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Russia's Ruble Collapse Strikes Ex-Soviet Currencies

Boards showing currency exchange rates are seen in Moscow, on Jan. 7, 2015. Maxim Shemetov / Reuters

LONDON — Falling energy prices and the plunge in the Russian ruble are hitting currencies across the former Soviet states, with Belarus and Turkmenistan having already devalued last week and markets betting that Kazakhstan will follow soon.

Countries of the former Soviet Union have had their own currencies for two decades, but many still depend on Russia, both for trade and for money sent home from workers living there.

Those with their own energy exports that are least dependent on Moscow, like Azerbaijan and Kazakhstan, are seeing revenues hit by the same falling oil prices that wrecked the ruble after the Ukraine crisis threw Russia's economy into reverse.

Financial markets are betting on a near 20 percent devaluation in the next three to six months in Kazakhstan's pegged tenge currency, which was already devalued by 19 percent last year.

Others that float more freely, like Armenia's dram and Georgia's lari, are also expected to tumble further, along with bond and stock markets in the region.

"Obviously this sharp fall in the ruble and oil is putting heavy pressure on all of these countries," said Piotr Matys, an emerging markets strategist at Rabobank.

A devaluation can be helpful in rebalancing an out-of-kilter economy, but it also creates problems by pushing up the value and interest costs of any debt borrowed in international currencies like the dollar, and hiking inflation.

As the second biggest of the ex-Soviet economies, it is Kazakhstan and its tenge that is being most closely watched.

The benefits of last year's devaluation have been more than wiped out by the ruble's recent slump, and though the Central Bank has said there will be no repeat, oil's 50 percent price drop now means it may have no choice.

"If you look across the universe of oil producers, those that haven't adjusted yet will, it's as simple as that," said Jan Dehn, at emerging market specialist fund manager at Ashmore.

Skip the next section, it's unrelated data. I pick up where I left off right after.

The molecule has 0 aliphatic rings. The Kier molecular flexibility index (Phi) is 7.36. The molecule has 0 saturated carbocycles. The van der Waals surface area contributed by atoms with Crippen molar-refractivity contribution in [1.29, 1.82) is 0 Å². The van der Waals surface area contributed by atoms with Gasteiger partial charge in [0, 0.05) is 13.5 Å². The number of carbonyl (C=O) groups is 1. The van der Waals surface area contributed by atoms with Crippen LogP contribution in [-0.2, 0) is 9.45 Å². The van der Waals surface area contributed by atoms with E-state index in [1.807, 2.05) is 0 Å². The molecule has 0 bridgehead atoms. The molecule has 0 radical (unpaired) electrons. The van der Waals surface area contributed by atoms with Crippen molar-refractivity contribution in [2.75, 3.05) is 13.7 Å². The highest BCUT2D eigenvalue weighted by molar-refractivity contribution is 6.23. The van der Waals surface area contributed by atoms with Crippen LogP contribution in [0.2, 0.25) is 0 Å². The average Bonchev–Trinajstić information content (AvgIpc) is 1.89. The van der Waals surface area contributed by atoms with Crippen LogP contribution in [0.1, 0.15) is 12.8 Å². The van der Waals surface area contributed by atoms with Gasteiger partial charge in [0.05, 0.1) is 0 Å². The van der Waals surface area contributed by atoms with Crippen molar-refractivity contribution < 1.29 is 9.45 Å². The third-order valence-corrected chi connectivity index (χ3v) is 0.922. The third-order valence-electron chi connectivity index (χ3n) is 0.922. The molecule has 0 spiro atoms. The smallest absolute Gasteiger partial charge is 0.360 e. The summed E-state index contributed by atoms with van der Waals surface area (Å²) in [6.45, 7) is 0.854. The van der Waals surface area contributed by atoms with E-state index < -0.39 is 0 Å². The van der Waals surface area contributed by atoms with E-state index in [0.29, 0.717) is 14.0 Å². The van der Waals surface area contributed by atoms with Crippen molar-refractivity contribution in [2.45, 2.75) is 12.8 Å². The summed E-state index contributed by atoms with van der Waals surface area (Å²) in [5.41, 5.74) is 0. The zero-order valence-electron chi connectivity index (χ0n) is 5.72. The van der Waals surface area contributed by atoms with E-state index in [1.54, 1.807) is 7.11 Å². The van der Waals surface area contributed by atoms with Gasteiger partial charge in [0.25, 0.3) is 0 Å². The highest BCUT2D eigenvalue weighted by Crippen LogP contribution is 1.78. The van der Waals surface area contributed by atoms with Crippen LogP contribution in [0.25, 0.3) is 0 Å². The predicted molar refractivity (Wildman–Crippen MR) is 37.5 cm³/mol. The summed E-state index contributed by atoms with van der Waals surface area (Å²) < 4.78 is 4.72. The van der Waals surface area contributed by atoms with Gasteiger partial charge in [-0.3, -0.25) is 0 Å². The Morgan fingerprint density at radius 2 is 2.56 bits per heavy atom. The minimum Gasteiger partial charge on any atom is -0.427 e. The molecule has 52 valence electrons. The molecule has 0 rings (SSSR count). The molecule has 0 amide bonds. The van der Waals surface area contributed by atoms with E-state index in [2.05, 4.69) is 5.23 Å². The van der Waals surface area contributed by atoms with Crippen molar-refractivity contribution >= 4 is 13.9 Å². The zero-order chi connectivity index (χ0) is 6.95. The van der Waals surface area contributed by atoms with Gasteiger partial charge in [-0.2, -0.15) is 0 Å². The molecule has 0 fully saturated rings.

"The ostrich solution of sticking your head in the sand and pretending it hasn't happened really doesn't work for very long," Dehn added.

Half of Kazakhstan's revenues last year came in one way or another from oil, so the state budget is likely to fall heavily into the red. And with the year-end cut off for many of the government's key performance metrics now passed, Kazakh watchers think a devaluation could come at any time.

"The NBK [Kazakh central bank] is trying to make a brave face of it and hold the line, but this line is really not credible," said Demetrios Efstathiou, head of CEEMEA strategy at Standard Bank. "We think they will eventually want to move. The only question is timing."

Oil Pressure

Azerbaijan, the other big former Soviet oil producer, has a more robust balance sheet, having been one of the fastest growing economies in the world over the last decade. But it is bound to be hurt as oil and gas projects get shelved.

The Azeri currency, the manat, may fare better than the tenge. It has fallen only fractionally in recent months and authorities have a decent arsenal of reserves. But the pressure remains.

"They haven't devalued before so the question is whether they will devalue now," said Efstathiou. "There is a small chance, but I think Kazakhstan is much more likely."

It is not just the oil producers that are in trouble. Former Soviet states without oil of their own to sell tend to be the ones that are still most dependent on trade and economic ties with Moscow: like Belarus, Armenia and Ukraine itself.

Armenia relies on Russia for 80 percent of the remittances sent home by workers living abroad, a vital source of capital to fund a balance of payments deficit of 10 percent of GDP. Those workers are now earning devalued rubles.

Belarus sends Russia half its exports. Even distant Uzbekistan, with no Russian border, sends a quarter of its exports there.

No ex-Soviet country has seen its intimate economic relations with Russia more starkly exposed by the Ukraine crisis than Ukraine itself, which has been pushed to the brink of bankruptcy.

Its hryvna was one of the few currencies to fall more than the ruble last year, and is now hovering just off an all-time low, awaiting a decision from the IMF on a desperately needed bailout.

Ukraine's economy has been hurt not just by the direct impact of war with Russian-backed separatists that killed more than 4,000 people, but by the loss of cheap Russian gas imports and damage to its own Russia-bound exports.

Gas debt repayments to Russia and spending to support the hryvna have more than halved Ukraine's foreign currency reserves during 2014 to a 10-year low and left them under $10 billion, barely sufficient to cover two months of imports.

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